Purpose: Oral contraceptives influence the regulation of cutaneous vascular tone, and both estrogen and progesterone have been shown to affect nitric oxide (NO)-mediated vasodilation. We tested the hypothesis that cutaneous vascular conductance (CVC) during passive heating would be lower in women taking oral contraceptives with higher progestational bioactivity compared with those taking oral contraceptives with lower progestational bioactivity. We further hypothesized that this difference could be attributed to the relative degree of NO-dependent vasodilation. Methods: Fourteen women (20.3 ± 0.3 yr) taking combined oral contraceptives (low progestin: 6 subjects, high progestin: 8 subjects) participated in a whole-body heating protocol and were tested during the end of active and placebo pill phases. Red blood cell (RBC) flux was measured by laser-Doppler flowmetry at a control microdialysis site (Ringer's solution) and an experimental site where NO-synthase (NOS) was inhibited (10 mM L-NAME). CVC was calculated as RBC flux/MAP. Results: Baseline oral temperature (Tor) was significantly higher during the active pill phase for all subjects (active: 36.8 ± 0.1°C; placebo: 36.6 ± 0.1°C) (P = 0.02) but was not affected by progestational bioactivity. CVC at the control site during heating did not differ between low and high progestin users during either phase of oral contraceptive use. However, CVC in the NOS inhibited site was diminished during both phases of oral contraceptive use in the low progestin group at a given change in Tor (active: ΔTor of 0.6-1.0°C, placebo: ΔTor of 0.8-1.0°C) (P < 0.05). (ΔTor 1.0°C: active: 30.86 vs 46.56% CVCmax; placebo: 26.29 vs 49.22%CVCmax) (P < 0.05). Conclusion: Progestational activity in oral contraceptives may alter the mechanisms by which skin blood flow increases during passive heating via NO-dependent cutaneous active vasodilation.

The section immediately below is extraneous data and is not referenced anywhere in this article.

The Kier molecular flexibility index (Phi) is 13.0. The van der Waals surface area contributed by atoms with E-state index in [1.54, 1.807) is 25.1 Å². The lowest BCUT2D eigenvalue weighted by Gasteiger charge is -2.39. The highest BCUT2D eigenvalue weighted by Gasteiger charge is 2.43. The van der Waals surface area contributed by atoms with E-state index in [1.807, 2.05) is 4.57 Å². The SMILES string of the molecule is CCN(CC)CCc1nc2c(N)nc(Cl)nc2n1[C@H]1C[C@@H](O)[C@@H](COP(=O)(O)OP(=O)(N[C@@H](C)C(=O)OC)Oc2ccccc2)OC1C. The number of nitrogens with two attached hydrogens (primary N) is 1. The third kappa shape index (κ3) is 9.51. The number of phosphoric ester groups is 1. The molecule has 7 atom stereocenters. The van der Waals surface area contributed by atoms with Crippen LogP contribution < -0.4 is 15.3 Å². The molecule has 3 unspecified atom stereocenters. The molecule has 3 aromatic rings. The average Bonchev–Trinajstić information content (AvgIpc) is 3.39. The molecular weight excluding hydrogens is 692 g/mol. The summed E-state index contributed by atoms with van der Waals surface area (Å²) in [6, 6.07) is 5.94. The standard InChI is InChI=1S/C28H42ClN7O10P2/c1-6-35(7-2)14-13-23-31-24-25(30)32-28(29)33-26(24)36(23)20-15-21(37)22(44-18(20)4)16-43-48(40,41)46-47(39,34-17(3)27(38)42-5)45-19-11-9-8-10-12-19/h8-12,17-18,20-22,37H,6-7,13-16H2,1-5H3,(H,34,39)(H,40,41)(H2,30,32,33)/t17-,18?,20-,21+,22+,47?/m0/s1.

|Original language||English (US)|
|Number of pages||7|
|Journal||Medicine and science in sports and exercise|
|State||Published - Jan 2005|
All Science Journal Classification (ASJC) codes
- Orthopedics and Sports Medicine
- Physical Therapy, Sports Therapy and Rehabilitation